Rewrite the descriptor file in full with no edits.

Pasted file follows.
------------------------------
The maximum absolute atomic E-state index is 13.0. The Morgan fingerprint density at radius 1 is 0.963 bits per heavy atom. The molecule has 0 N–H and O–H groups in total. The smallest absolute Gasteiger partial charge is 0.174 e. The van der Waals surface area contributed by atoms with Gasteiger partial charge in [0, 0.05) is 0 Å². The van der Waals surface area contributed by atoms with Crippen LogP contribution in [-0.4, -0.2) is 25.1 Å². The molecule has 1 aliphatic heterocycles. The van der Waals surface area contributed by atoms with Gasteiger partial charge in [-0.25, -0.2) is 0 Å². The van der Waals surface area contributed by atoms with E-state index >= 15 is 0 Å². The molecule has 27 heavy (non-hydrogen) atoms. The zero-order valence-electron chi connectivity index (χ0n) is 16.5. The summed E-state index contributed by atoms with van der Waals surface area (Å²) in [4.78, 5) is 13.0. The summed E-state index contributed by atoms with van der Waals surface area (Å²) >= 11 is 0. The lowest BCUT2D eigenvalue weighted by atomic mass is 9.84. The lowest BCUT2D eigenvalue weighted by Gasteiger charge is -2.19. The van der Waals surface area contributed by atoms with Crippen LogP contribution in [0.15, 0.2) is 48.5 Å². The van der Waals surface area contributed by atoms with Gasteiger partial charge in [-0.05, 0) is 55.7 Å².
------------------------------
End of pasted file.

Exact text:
The maximum absolute atomic E-state index is 13.0. The Morgan fingerprint density at radius 1 is 0.963 bits per heavy atom. The molecule has 0 N–H and O–H groups in total. The smallest absolute Gasteiger partial charge is 0.174 e. The van der Waals surface area contributed by atoms with Gasteiger partial charge in [0, 0.05) is 0 Å². The van der Waals surface area contributed by atoms with Crippen LogP contribution in [-0.4, -0.2) is 25.1 Å². The molecule has 1 aliphatic heterocycles. The van der Waals surface area contributed by atoms with Gasteiger partial charge in [-0.25, -0.2) is 0 Å². The van der Waals surface area contributed by atoms with E-state index >= 15 is 0 Å². The molecule has 27 heavy (non-hydrogen) atoms. The zero-order valence-electron chi connectivity index (χ0n) is 16.5. The summed E-state index contributed by atoms with van der Waals surface area (Å²) in [4.78, 5) is 13.0. The summed E-state index contributed by atoms with van der Waals surface area (Å²) >= 11 is 0. The lowest BCUT2D eigenvalue weighted by atomic mass is 9.84. The lowest BCUT2D eigenvalue weighted by Gasteiger charge is -2.19. The van der Waals surface area contributed by atoms with Crippen LogP contribution in [0.15, 0.2) is 48.5 Å². The van der Waals surface area contributed by atoms with Gasteiger partial charge in [-0.05, 0) is 55.7 Å².